As the Senate's principal officers, Mathers and Otis took on duties similar to those of the Continental Congress' doorkeeper and secretary. As Otis and his assistants were keeping the financial accounts and legislative records, Mathers and his one aide tended the chamber door, maintained the Senate's two horses, and purchased the firewood. While the Senate considered its secretary a year-round official, its doorkeeper performed most of his duties during the approximately six months each year that the Senate was in session. Consequently Otis received an annual salary of $1,500, while Mathers received three dollars for each day on the job. (At that time, senators were also paid for each day of actual attendance--at a six-dollar-per-day rate.)

Within a year of the Senate's first session, Congress decided to establish a permanent capital city far to the south of New York, along the banks of the Potomac River. During the ten years they estimated it would take to construct the necessary public buildings, the national government would be headquartered in Philadelphia, where the House and Senate took up temporary quarters in the newly renamed Congress Hall.

Doorkeeper Mathers' security functions expanded significantly during the Senate's residence in Philadelphia. In 1794, after receiving much unwelcome criticism for its closed-session policy, the Senate decided to open its legislative proceedings as soon as a gallery could be constructed. When that gallery opened in December 1795, Mathers assumed a new responsibility—keeping order among the visitors.

Three years later, as the Senate planned its first impeachment trial, members realized that they needed to have an officer with the police powers necessary to arrest those who refused to appear before that proceeding. One of the uncooperative parties was the target of the proceeding--former Tennessee Senator William Blount. From his home in Tennessee, Blount indicated he had no plans to attend his Senate trial. Wishing to return Blount by force, if necessary, the Senate, on February 5, 1798, created the office of sergeant at arms, modeled after a similar post in the House of Representatives and the British Parliament. The Senate added these new duties to those of Doorkeeper Mathers, expanding his title to "sergeant at arms and doorkeeper."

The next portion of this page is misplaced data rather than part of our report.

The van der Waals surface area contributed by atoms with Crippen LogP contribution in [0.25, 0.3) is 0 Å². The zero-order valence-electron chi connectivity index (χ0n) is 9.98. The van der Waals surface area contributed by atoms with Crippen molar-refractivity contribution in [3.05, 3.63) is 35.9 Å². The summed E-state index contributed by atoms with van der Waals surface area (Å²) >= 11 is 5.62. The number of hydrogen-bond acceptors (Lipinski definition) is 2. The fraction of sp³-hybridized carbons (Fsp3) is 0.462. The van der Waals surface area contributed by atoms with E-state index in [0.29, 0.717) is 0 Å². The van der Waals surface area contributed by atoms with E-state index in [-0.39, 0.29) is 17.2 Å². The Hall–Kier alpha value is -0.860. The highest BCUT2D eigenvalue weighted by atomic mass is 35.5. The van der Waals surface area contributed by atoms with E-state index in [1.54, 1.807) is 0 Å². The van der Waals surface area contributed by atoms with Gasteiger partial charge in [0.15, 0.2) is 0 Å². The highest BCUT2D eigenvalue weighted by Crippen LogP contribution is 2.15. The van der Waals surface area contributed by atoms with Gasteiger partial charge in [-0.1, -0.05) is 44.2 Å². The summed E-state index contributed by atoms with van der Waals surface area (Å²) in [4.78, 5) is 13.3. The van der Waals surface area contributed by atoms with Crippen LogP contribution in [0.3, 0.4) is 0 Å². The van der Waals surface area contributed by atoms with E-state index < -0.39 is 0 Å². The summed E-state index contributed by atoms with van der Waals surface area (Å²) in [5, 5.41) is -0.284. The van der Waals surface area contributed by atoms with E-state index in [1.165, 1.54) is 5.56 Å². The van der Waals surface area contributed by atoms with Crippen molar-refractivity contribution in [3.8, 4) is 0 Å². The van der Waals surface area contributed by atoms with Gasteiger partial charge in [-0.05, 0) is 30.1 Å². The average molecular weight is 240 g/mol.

When Mathers failed in his efforts to return Blount to Philadelphia, the Senate proceeded without the former senator. At the trial, Mathers became the first Sergeant at Arms to issue the Senate's newly adopted proclamation: "All persons are commanded to keep silence while the Senate of the United States are receiving articles of impeachment against ______ on pain of imprisonment." In recognition of his added responsibilities, the Senate increased Mathers' pay to the equivalent of $800 per year. (Not until 1873 did the Senate's two principal officers receive approximately equal compensation.)

When the Senate moved to Washington in 1800, Mathers assisted with the shipment of its furnishings and papers. He helped establish the new quarters in the Senate's Capitol wing and remained on the job—and in his employers' good graces—until his death in 1811. In addition to being the Senate's first Sergeant at Arms, this Irish immigrant of humble origins maintains the distinction of holding his post for more than twenty-two years. Although his immediate successor missed breaking that record by weeks, no Sergeant at Arms since the early nineteenth century has come close. As those at his funeral would surely have agreed, James Mathers deserves to be counted among the Senate's "founding fathers."